#4 It's a great life

Limo drives me to work every morning while my family relaxes, spending time between our country estate and our city apartment..

Currently working on a major investment with a couple of co workers, hope to have a new pair of shoes by next fall.

#5 Shoes

ROTFLMAO!

#6 If Cuba is so great why don't

If Cuba is so great why don't they all just move there? Leave the rest of us alone.

I have often wondered, if we split the USA in two, how long it would take for the liberal side to build a wall to keep their people in?

#7 It's not to keep them in...

it's to protect them from the corrupting influences of conservatism. :-)

#8 Isn't this the country where you need to bring

Your own sheets to the hospital? Yup, they have one hell of a medical system
.

Proud member of the 53%!

#9 Rad - don't think you'd want to ruin your sheets in Cuba's

Don't think that you'd want to ruin your sheets in Cuba's facilities:

Cuba's medical facilities

(;~/ gary

#10 Gary

Not to worry. I would never spend my money in a country run by commie's.

Proud member of the 53%!

#11 Free! Free ! Free!

Could someone who tweets find where this Cynthia Aguilera is or will be practicing? She's clearly ready and will provide free care, so someone needs to prepare a sign for her office door: ALWAYS OPEN, ALWAYS FREE! TO EACH ACCORDING TO NEED...BUT TO EACH... IT'S FREEEEEE!

#12 How wonderful. Cuban doctors still make house calls.

Doctor: "¿Dónde está tu casa?"

Patient: "55' Buick, #1560 calle de Huevos Rancheros."

PS: anyone catch The Mummy's new 'Lean Forward' spot? It's subtitled "Whichever party benefits."

#13 andrea

Andrea Mitchell is a bird brain.

#14 You MUST apologize!

You just insulted 12,541 species of birds.

"Occasionally, and randomly, problems and solutions collide. The probability of collisions decreases geometrically as the size of the committee created to force these collisions increases."

#15 Sounds like

propaganda

A Recession is when your neighbor is out of a job. A Depression is when YOU are out of a job.. A recovery is when OBAMA is out of a job Hat tip to Ronald Reagan

#16 How's the food?

Bet the coffee is better. Is it true they use live chickens for therapeutic purposes?

Trust America not politicians

#17 Oh, Ann-Dree-Ahhhh

We're not 'debating health care' in America. You Leftists had the chance to 'debate' it in 2010 but decided that you had the political muscle to just ram it on through. No, today we're at the bludgeoning stage...ObamaCare and all the Leftists who haughtily wagged fingers at anyone who dared speak against it. Recall Nancy Pelosi, who admonished, "Are you SERIOUS?" at someone who dared ask the very sensible question about the mandate. That would be the same very sensible question the Court is wrestling with now.

And where is Nan Pelosi now? In hiding?

#18 waiting for health care in Canada

A Canadian I know waited nearly two years for an MRI. Say what you will about this place- the VA Medical Center West Lost Angeles- MRI's are no problem. Why on earth would anyone want what Canada has? Must be the meds because I just do not understand.

Trust America not politicians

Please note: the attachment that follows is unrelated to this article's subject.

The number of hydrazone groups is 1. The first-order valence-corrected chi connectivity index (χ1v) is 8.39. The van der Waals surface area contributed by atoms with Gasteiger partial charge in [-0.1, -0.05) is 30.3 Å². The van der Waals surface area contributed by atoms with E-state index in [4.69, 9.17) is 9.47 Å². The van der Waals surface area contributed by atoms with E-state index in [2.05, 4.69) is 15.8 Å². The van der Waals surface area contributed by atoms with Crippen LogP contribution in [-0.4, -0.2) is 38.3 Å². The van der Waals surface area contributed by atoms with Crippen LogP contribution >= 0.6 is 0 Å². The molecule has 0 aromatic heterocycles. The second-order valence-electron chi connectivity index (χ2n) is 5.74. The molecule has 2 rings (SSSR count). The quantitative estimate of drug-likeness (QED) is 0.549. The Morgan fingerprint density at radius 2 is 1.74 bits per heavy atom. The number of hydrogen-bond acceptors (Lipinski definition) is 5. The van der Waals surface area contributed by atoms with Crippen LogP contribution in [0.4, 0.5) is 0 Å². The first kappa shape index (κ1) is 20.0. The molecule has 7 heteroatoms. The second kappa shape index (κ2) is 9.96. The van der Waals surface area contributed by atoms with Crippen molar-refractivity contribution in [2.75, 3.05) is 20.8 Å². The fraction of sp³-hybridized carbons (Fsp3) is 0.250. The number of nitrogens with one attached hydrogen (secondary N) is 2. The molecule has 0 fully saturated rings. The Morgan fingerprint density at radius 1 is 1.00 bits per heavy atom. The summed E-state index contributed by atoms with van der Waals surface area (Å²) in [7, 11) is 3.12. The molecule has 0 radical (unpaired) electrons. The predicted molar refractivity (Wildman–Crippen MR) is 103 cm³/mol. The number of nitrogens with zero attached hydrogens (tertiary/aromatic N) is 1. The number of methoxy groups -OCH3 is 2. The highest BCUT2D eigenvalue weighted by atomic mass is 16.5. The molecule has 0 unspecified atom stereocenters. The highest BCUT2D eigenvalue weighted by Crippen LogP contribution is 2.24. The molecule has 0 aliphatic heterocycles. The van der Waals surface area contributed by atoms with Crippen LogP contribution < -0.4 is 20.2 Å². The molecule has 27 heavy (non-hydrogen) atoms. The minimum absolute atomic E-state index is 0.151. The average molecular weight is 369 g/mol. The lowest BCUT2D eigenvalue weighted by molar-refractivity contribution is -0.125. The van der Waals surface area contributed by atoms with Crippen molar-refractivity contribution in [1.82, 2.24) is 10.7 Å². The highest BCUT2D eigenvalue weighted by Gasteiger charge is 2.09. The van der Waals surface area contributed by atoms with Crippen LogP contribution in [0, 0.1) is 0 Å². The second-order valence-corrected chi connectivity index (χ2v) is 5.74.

#19 imagine that....

Cuba is a prison but you get free medical care.

#20 That's good!

:-)

#21 Do you really want a Cuban

Do you really want a Cuban trained surgeon taking out your gall bladder or performing that heart transplant?

I didn't think so.

So Andrea you're telling me the medical school in Cuba is on par with John Hopkins or Duke?

Please, sell that somewhere else!

#22 Well sure

Maybe they can open a law school, with full credit transfer from Georgetown

#23 If you want to learn battlefield medicine, it's great.

The Cuban system is wonderful if you are a high party/government functionary, but scary and medieval when it comes to the average citizen. I know quite a few Cuban citizens from my Spanish heritage, and they will tell you the facilities for normal citizens are frightening, spartan and very badly equipped and supplied. For the top echelons, the clinics have the latest medications, supplies and best staff. Certainly not a model we want to emulate, since their laws certainly do not contain the same protections and standards of practice we have here.

#24 Here You Go

http://www.babalublog.com/archives/001470.html   Don't miss http://www.therealcuba.com/Page10.htm

Remember when Castro had his surgery? He imported a surgeon rather than trust one of his countrymen. And then there was Castro's order to not follow the surgeon's recommendations. Must be spending a fortune on diapers and new trousers.

#25 This could double as a puff piece for ObamaCare

It seems apt to mention here that the elites who wrote, in a secret and perhaps smoked filled room, the recently passed (by probably the worse chicanery in US history) ObamaCare took pains to exempt themselves, and to preserve for themselves the deluxe and exclusive health care that they crafted for themselves many years ago.

Interesting parallel

"quite a few Cuban citizens from my Spanish heritage, and they will tell you the facilities for normal citizens are frightening, spartan and very badly equipped and supplied."

It seems that Andrea did not get around to interviewing any of those people.

- Looking forward to the self-annihilation of the Manipulated Stories Machine.

#26 Different tiers of medicine

If Obamacare isn't repealed that is exactly what we'll have here. Congress people and their staff won't be waiting on line for care. The rest of us, not so much.

Proud member of the 53%!

#27 Well,

That's where we're headed. Let's all sit back and enjoy (cough, cough) the ride. :-(

"Occasionally, and randomly, problems and solutions collide. The probability of collisions decreases geometrically as the size of the committee created to force these collisions increases."

#28 If it's so great ...

... how come we don't see wealthy Americans going down for their major medical problems?

Any takers?